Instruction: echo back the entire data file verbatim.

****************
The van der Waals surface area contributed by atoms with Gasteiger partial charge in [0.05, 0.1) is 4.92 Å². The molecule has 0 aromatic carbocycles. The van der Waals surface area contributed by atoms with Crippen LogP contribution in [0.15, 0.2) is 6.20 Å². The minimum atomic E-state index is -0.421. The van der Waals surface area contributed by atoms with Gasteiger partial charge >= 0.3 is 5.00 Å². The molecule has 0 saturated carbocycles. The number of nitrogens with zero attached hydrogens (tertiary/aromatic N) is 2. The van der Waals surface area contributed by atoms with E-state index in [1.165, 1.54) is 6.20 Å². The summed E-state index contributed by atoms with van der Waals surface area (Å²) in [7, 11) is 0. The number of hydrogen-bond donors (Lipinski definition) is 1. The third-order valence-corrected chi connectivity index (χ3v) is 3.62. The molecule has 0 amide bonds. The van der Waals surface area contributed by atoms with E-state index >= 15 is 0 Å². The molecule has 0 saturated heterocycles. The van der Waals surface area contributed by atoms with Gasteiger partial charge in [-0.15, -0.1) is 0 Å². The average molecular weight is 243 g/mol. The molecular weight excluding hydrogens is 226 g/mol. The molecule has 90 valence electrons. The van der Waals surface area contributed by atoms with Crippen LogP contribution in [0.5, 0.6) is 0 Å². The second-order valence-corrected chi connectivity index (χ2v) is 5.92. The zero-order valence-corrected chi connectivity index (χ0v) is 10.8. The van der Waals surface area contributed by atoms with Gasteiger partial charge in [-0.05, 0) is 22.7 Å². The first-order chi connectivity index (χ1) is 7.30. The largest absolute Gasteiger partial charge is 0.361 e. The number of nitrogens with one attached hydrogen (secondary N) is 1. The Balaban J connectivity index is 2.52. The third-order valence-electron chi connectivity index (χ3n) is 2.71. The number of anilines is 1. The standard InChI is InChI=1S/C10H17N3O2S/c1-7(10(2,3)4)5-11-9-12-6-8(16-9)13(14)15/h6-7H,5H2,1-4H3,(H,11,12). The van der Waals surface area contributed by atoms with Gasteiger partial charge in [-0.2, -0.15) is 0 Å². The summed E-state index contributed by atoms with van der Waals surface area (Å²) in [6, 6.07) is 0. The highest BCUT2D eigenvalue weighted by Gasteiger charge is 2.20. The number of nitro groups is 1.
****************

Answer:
The van der Waals surface area contributed by atoms with Gasteiger partial charge in [0.05, 0.1) is 4.92 Å². The molecule has 0 aromatic carbocycles. The van der Waals surface area contributed by atoms with Crippen LogP contribution in [0.15, 0.2) is 6.20 Å². The minimum atomic E-state index is -0.421. The van der Waals surface area contributed by atoms with Gasteiger partial charge >= 0.3 is 5.00 Å². The molecule has 0 saturated carbocycles. The number of nitrogens with zero attached hydrogens (tertiary/aromatic N) is 2. The van der Waals surface area contributed by atoms with E-state index in [1.165, 1.54) is 6.20 Å². The summed E-state index contributed by atoms with van der Waals surface area (Å²) in [7, 11) is 0. The number of hydrogen-bond donors (Lipinski definition) is 1. The third-order valence-corrected chi connectivity index (χ3v) is 3.62. The molecule has 0 amide bonds. The van der Waals surface area contributed by atoms with E-state index >= 15 is 0 Å². The molecule has 0 saturated heterocycles. The van der Waals surface area contributed by atoms with Gasteiger partial charge in [-0.15, -0.1) is 0 Å². The average molecular weight is 243 g/mol. The molecular weight excluding hydrogens is 226 g/mol. The molecule has 90 valence electrons. The van der Waals surface area contributed by atoms with Crippen LogP contribution in [0.5, 0.6) is 0 Å². The second-order valence-corrected chi connectivity index (χ2v) is 5.92. The zero-order valence-corrected chi connectivity index (χ0v) is 10.8. The van der Waals surface area contributed by atoms with Gasteiger partial charge in [-0.05, 0) is 22.7 Å². The first-order chi connectivity index (χ1) is 7.30. The largest absolute Gasteiger partial charge is 0.361 e. The number of nitrogens with one attached hydrogen (secondary N) is 1. The Balaban J connectivity index is 2.52. The third-order valence-electron chi connectivity index (χ3n) is 2.71. The number of anilines is 1. The standard InChI is InChI=1S/C10H17N3O2S/c1-7(10(2,3)4)5-11-9-12-6-8(16-9)13(14)15/h6-7H,5H2,1-4H3,(H,11,12). The van der Waals surface area contributed by atoms with Gasteiger partial charge in [-0.2, -0.15) is 0 Å². The summed E-state index contributed by atoms with van der Waals surface area (Å²) in [6, 6.07) is 0. The highest BCUT2D eigenvalue weighted by Gasteiger charge is 2.20. The number of nitro groups is 1.